In January the comic book club met to discuss a reissue of Misty, a British girl’s horror anthology which ran from the late 70s through to the early 80s. It was launched specifically as a girl’s equivalent to 2000 AD, employing some of the sci-fi comic’s best creatives including Pat Mills who provides one of the stories here.
Dan had coincidentally already bought this collection as a Christmas present for his partner B. She used to buy it as a child on holiday in the small Scottish village of Cullen, a dull place for a teenager, with just a chip shop, an ice cream parlour and a local store which blessedly stocked Misty. Cullen is exactly the sort of ordinary place you could imagine featuring in a Misty strip. It is a comic seething beneath the mundane surface with repressed evil.
He found it hard to read and couldn’t really get interested, but wondered whether this was partly to do with the original four page format which comes with a lot of inbuilt repetition and recapping. He hated the artwork which he described as ‘butt ugly and revolting.’ Dan can always be relied on to deliver good insulting adjectives.
As a read he ‘didn’t expect to enjoy it and didn’t’. Two stars.
Kelvin found it easy to read and really enjoyed it. He liked the central female characters, calling them ‘odd’ and ‘earnest’.
Taking on Dan’s usual job as font policeman, Kelv took issue with the lettering and its weird angular bubbles – a big stumbling block for me as well. It is certainly very different from the current standard. Kelvin described it as ‘sub optimal’.
It was three stars from Kelv – ‘I liked it a bit more than Dan.’
Tom is a big 2000AD fan, and knew about their publisher Rebellion’s acquisition of Misty and other British comics from the period. He wasn’t intending to read this one however and raised the interesting question which hangs over any gender specific publication, querying whether it was ‘for him’? For that reason he would normally steer clear of something like Misty, but was glad he hadn’t this time.
I wondered whether Misty would chime with a young, contemporary female audience? In the US, comics which appeal to girls have come on in leaps and bounds in recent years thanks to the likes of Ms. Marvel, Squirrel Girl and Moon Girl; heroes with attitude and a definite sense of fun. Salamander Girl and her moody, melodramatic ilk are notably absent from their ranks.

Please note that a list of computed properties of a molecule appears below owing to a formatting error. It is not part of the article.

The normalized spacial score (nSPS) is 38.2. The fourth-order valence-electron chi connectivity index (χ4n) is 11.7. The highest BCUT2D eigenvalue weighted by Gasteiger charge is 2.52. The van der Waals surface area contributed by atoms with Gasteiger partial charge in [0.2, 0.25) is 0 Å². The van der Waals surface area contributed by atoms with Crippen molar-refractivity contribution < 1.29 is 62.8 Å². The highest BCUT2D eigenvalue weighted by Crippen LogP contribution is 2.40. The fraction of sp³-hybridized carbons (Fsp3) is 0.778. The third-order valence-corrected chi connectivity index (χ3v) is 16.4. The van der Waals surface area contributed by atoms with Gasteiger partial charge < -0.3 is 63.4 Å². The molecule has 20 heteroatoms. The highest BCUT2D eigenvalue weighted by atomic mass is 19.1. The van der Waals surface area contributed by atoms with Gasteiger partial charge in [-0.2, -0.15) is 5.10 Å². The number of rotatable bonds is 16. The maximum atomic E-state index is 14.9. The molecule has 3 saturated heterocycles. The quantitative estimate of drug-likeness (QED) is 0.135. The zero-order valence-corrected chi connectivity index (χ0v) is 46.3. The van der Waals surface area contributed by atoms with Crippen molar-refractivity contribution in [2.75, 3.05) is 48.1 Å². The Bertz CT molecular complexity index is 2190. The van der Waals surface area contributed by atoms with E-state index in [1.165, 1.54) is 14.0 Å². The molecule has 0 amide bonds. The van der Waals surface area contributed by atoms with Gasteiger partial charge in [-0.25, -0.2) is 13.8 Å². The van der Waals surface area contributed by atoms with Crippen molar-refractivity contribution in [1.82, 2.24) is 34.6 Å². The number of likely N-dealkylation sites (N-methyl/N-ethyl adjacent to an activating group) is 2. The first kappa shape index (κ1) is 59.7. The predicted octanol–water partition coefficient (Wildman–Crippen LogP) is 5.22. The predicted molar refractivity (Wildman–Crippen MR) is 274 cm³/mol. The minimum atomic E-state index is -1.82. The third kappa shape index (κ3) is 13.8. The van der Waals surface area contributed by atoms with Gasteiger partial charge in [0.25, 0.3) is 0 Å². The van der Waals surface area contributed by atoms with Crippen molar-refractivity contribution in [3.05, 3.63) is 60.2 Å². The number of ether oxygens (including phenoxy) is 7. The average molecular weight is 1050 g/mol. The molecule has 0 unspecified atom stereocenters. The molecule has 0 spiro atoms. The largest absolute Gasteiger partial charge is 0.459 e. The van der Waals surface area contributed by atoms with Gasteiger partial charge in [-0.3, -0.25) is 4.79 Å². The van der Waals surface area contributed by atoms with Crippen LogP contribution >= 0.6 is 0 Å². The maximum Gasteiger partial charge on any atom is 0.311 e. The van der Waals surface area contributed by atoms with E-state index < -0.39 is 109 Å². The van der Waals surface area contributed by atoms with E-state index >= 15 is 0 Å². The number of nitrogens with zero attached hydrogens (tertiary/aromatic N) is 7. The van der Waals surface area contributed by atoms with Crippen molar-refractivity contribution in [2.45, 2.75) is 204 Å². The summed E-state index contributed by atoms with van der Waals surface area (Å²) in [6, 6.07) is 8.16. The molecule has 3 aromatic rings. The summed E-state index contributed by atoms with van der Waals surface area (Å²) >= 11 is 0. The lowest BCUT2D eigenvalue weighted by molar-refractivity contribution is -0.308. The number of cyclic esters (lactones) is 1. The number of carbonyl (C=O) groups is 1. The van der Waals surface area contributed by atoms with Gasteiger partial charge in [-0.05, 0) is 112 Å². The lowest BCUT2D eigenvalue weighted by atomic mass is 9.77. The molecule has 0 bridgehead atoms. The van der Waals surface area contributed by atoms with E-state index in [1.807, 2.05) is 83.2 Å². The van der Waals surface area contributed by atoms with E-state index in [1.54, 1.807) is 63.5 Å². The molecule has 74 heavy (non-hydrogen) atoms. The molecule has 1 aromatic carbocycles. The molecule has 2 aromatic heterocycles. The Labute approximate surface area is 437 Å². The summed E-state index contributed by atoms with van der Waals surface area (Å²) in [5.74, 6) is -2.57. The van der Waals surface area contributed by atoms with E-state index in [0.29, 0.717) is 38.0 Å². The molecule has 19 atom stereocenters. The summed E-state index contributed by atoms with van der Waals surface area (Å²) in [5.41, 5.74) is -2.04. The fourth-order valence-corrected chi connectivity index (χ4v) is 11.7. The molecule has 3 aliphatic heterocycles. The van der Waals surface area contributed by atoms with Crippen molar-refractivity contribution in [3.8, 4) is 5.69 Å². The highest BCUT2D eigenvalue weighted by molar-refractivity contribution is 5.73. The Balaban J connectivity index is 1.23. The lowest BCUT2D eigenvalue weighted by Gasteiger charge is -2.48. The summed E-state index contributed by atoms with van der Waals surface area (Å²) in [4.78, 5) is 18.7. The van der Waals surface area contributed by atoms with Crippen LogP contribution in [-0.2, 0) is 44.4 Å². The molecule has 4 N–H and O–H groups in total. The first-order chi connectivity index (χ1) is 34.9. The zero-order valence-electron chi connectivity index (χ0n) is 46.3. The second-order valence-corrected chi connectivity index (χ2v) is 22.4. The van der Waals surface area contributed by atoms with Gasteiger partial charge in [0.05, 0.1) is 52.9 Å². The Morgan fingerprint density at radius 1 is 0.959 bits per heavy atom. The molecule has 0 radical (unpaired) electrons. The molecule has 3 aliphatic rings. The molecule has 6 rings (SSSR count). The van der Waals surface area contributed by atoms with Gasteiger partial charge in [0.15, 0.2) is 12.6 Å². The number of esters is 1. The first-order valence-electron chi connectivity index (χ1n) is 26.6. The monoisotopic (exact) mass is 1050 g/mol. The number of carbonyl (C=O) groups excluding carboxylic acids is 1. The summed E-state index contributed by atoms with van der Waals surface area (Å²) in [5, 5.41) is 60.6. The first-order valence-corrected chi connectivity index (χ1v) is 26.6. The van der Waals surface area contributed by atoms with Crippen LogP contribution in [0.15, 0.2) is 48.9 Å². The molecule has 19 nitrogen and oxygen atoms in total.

In the UK, which currently has precisely zero mainstream comics specifically aimed at girls (correct me if I’m wrong), there might still be a market for an updated version of this sort of thing amongster readers of Young Adult fiction. I could easily imagine a YA book being published featuring an outsider girl struggling to deal with her latent psychic powers.Why not give them some cool, beautiful comics too? Comics for everyone.
One thing I don’t think you’d get away with in such a publication today is employing an almost exclusively male creative team as they did on Bunty. The notable exception here is Shirley Bellwood, a stalwart of British girl’s comics who created many of the superb covers featuring the alluring, yet mysterious ‘Misty’. The character, rather fabulously, was based on Shirley herself as a young woman.
Tom said he thought the firs story in the volume, Moonchild was a very typical example of how comics were written at the time. The writers were under time pressure and would often look to the wider popular culture for inspiration – so a big movie Jaws might spawn a strip about pack of rabid, weaponized sharks.
Moonchild owes a debt to the movie Carrie, something author Pat Mills is open about in his introduction. He has suitably altered it for a younger British audience, with the school prom now a genuinely horrifying children’s party and the bucket of blood replaced by a birthday cake containing cat meat, fag butts, rotten eggs, fish tails and mud. Standard fare in 70s Britain.
The horror of child abuse scandals now hangs heavy over much entertainment produced in this era and Misty faces the subject head on. Moonchild opens with a startling courtroom scene in which a mother is acquitted of the brutal treatment of her child.
In the Four Faces of Eve, three dead girls become one when they are subjected to a Frankenstein like experiment. Eve runs from her abusive ‘creators’ who have decided to destroy her rather than let her expose their crimes.
Her salvation comes in the form of a travelling circus, whose apparently benevolent boss, we agreed, seems rather too keen to lie to the police when he takes her in as her own.
I had a few niggles about the production. Having acquired a few original issues printed on lovely warm brown paper, I was disappointed to see that the size had been somewhat reduced here and the glossy paper stock a little sharp. The first story has been edited together with some of the panels rather ham-fistedly retouched to fit the new format. While they had the felt tips out it might have been an idea to have a go at the horrible font too.
I gave the book four stars, and will be getting the next volume which features a story about a tower block containing ‘a parallel world where the Nazis conquered Britain in 1940’! I don’t think Dan’s partner B will be back for more, although it wasn’t the absolute worst Chrismas he could have got her: “At least it wasn’t Bunty,” she added. “Bunty was for babies”.